Behemoth said, “I’m ambitious—maybe.”

Lurgent thought that over and finally threw his hands up in defeat. “Come on into the radio room.”

Wearing his proudest expression, Behemoth went in and seated himself before the radio transmitter. He seemed nervous and unaccustomed to the microphone at first and made the mistake of holding it too close to his mouth and shouting, until the operator hurriedly moved the microphone about a foot and cautioned Behemoth to use an ordinary tone. Behemoth then told the microphone about the same story he had given Lurgent.

Then the operator threw a switch and a strange, hollow voice came out of the speaker.

“You have an excellent plan, Behemoth,” it said. “Examining my record here, I find that you are a new man in our organization. I like this early ingenuity that you are displaying.”

Behemoth winked triumphantly at Lurgent, who glared.

Then the voice over the radio outlined a deft and brilliant plan.

“And I shall personally supervise the taking of Doc Savage,” the voice finished.

“You’re coming here?” Lurgent asked.


That ended the radio exchange.

Something like an hour later, they began the operation of setting the trap for Doc Savage. Lurgent and Behemoth, standing beside the girl, staged a conversation which they had rehearsed earlier. The exchange was rambling and natural, and the gist of it was that their leader was to arrive at this spot to consult with them a few hours hence. Proceeding with the second part of the plan, Lurgent ordered that the girl was to die immediately. Behemoth made it clear he would do the job.

“Put her in a car, and dump her over by Washington somewhere,” Lurgent directed. “We don’t want the body found around here.”

“You bet!” agreed Behemoth.

Lifting the young woman, Behemoth carried her easily out to one of the cars and placed her in the rear seat.

Easing his huge frame behind the wheel, Behemoth drove off. He drove at a slow pace for a good reason: it enabled him to take a cellophane wrapper off one of his cigars. Then he pulled one of the buttons off his rough shirt, and used it to make marks on the cellophane—these weren’t exactly marks, for the buttons left no traces visible to an unaided eye. If this note could have been read, the reader would have found:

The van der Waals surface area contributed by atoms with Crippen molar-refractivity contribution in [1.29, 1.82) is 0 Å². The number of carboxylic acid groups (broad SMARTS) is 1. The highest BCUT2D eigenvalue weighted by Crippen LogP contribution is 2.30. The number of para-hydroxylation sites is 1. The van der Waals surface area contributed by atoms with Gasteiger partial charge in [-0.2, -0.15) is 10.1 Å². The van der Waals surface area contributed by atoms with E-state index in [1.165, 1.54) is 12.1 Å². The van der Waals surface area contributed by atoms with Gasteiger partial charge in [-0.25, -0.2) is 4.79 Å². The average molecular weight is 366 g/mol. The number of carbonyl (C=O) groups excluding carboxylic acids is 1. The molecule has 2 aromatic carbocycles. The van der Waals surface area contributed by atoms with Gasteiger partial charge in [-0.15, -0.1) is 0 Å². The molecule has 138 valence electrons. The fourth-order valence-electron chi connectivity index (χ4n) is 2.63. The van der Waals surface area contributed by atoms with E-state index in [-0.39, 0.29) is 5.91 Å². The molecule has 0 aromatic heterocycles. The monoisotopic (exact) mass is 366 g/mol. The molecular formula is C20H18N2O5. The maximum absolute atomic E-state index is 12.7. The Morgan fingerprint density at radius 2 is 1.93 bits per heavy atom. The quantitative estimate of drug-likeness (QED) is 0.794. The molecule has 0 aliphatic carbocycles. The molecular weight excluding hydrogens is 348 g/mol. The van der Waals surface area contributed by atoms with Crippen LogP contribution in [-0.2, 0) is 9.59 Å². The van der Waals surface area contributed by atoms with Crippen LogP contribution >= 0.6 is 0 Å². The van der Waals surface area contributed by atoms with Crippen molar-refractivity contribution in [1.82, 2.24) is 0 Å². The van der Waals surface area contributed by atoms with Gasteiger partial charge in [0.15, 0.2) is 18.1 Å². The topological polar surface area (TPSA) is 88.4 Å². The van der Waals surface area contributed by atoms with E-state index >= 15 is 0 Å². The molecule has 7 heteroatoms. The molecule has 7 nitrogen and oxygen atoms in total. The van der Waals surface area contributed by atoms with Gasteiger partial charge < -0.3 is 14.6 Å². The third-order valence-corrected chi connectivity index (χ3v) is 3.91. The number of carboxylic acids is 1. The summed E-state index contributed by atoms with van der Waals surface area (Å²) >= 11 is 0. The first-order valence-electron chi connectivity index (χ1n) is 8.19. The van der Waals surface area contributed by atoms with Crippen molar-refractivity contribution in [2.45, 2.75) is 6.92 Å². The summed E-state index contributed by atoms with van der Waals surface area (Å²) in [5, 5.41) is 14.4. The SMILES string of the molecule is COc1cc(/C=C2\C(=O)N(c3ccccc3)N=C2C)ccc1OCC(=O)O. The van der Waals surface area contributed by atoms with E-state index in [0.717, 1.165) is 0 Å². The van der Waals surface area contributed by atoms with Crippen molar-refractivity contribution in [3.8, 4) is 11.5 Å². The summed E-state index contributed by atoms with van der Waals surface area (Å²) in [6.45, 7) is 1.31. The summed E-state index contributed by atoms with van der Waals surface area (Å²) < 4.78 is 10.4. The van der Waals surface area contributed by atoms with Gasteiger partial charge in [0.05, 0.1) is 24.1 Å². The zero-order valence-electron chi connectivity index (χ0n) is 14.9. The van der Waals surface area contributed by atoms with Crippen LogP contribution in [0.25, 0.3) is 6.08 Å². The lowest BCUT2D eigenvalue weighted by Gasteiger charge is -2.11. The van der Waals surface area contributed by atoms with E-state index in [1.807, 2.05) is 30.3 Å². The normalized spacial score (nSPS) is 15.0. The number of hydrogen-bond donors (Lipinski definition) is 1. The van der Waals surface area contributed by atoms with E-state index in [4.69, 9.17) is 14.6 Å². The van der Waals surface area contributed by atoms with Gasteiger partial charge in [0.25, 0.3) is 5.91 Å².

For several miles, Behemoth drove. Eventually he passed a farmhouse, and beside the road near this farmhouse lay two rabbits which might have been hit by cars. Behemoth tossed the note out here.

Driving on slowly, he killed some time, then took a road to the right and slowly circled back on a side road which passed to the rear of the farmhouse where he had just dropped the note. Immediately he stopped.

It was late morning now and the air was pleasant; there were feathery clouds above and enough breeze was stirring to shake the leaves of the thick brush which grew alongside the road.

Behemoth got out, opened the rear door, seized the girl’s feet and yanked. One of her slippers came off, apparently by accident, and he stumbled back with it in his hand.

The ropes on the girl’s ankles seemed loose, and came free with her slipper. Instantly she leaped from the other side of the car.

Behemoth went “Whoosh!”—the nearest he could come to a shout. He stumbled around the car. The girl was scrambling across the roadside into the brush. Behemoth rushed after her, stubbed his toe, turned a somersault and crashed flat on his back in the ditch.

He lay there for a few moments, as if stunned. Then he got up and began searching for the girl, shoving through brush noisily. However, he deliberately passed up the young woman’s trail when he located it. Finally he ran back to the car, got in and drove away.

Returning to the isolated farmhouse radio station, he told Lurgent, “Figure I should’ve been an actor.”

“It went off all right?” Lurgent asked.


“I’ll see about that.” Lurgent went over and kicked the trunk at the rear of the car. The trunk lid opened and one of Lurgent’s men, who had been concealed within, got out.

“He went through with it exactly like he was told to do it,” the stowaway said.

Behemoth seemed about to explode with anger, but eventually he cooled off and shrugged. “Well, the girl will go straight to Doc Savage,” he said. “And when she tells Savage her story, he’ll come here, and we’ll fix things up nicely.”